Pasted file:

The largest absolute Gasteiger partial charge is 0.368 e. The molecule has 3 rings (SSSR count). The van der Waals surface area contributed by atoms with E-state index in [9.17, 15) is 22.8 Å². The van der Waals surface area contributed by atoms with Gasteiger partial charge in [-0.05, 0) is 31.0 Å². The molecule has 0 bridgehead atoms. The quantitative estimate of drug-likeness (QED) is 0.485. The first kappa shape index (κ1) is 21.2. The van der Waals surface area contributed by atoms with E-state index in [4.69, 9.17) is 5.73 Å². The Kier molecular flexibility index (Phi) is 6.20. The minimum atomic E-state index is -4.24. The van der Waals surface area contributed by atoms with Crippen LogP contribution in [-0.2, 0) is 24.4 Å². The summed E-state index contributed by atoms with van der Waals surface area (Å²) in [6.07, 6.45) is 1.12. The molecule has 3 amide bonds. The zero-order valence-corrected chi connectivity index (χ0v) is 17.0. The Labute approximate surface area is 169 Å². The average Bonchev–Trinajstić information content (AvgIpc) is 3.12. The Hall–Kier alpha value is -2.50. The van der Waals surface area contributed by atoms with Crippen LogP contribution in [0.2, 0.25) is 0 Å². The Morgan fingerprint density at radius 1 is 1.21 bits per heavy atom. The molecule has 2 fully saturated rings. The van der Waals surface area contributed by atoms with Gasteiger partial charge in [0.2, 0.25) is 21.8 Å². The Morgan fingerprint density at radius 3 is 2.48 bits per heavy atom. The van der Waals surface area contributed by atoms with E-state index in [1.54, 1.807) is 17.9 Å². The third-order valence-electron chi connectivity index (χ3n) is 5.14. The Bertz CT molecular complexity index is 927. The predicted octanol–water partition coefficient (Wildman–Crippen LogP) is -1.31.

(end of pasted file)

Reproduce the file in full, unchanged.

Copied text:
The largest absolute Gasteiger partial charge is 0.368 e. The molecule has 3 rings (SSSR count). The van der Waals surface area contributed by atoms with E-state index in [9.17, 15) is 22.8 Å². The van der Waals surface area contributed by atoms with Gasteiger partial charge in [-0.05, 0) is 31.0 Å². The molecule has 0 bridgehead atoms. The quantitative estimate of drug-likeness (QED) is 0.485. The first kappa shape index (κ1) is 21.2. The van der Waals surface area contributed by atoms with E-state index in [4.69, 9.17) is 5.73 Å². The Kier molecular flexibility index (Phi) is 6.20. The minimum atomic E-state index is -4.24. The van der Waals surface area contributed by atoms with Crippen LogP contribution in [-0.2, 0) is 24.4 Å². The summed E-state index contributed by atoms with van der Waals surface area (Å²) in [6.07, 6.45) is 1.12. The molecule has 3 amide bonds. The zero-order valence-corrected chi connectivity index (χ0v) is 17.0. The Labute approximate surface area is 169 Å². The average Bonchev–Trinajstić information content (AvgIpc) is 3.12. The Hall–Kier alpha value is -2.50. The van der Waals surface area contributed by atoms with Crippen LogP contribution in [0.2, 0.25) is 0 Å². The Morgan fingerprint density at radius 1 is 1.21 bits per heavy atom. The molecule has 2 fully saturated rings. The van der Waals surface area contributed by atoms with Gasteiger partial charge in [0.2, 0.25) is 21.8 Å². The Morgan fingerprint density at radius 3 is 2.48 bits per heavy atom. The van der Waals surface area contributed by atoms with E-state index in [1.54, 1.807) is 17.9 Å². The third-order valence-electron chi connectivity index (χ3n) is 5.14. The Bertz CT molecular complexity index is 927. The predicted octanol–water partition coefficient (Wildman–Crippen LogP) is -1.31.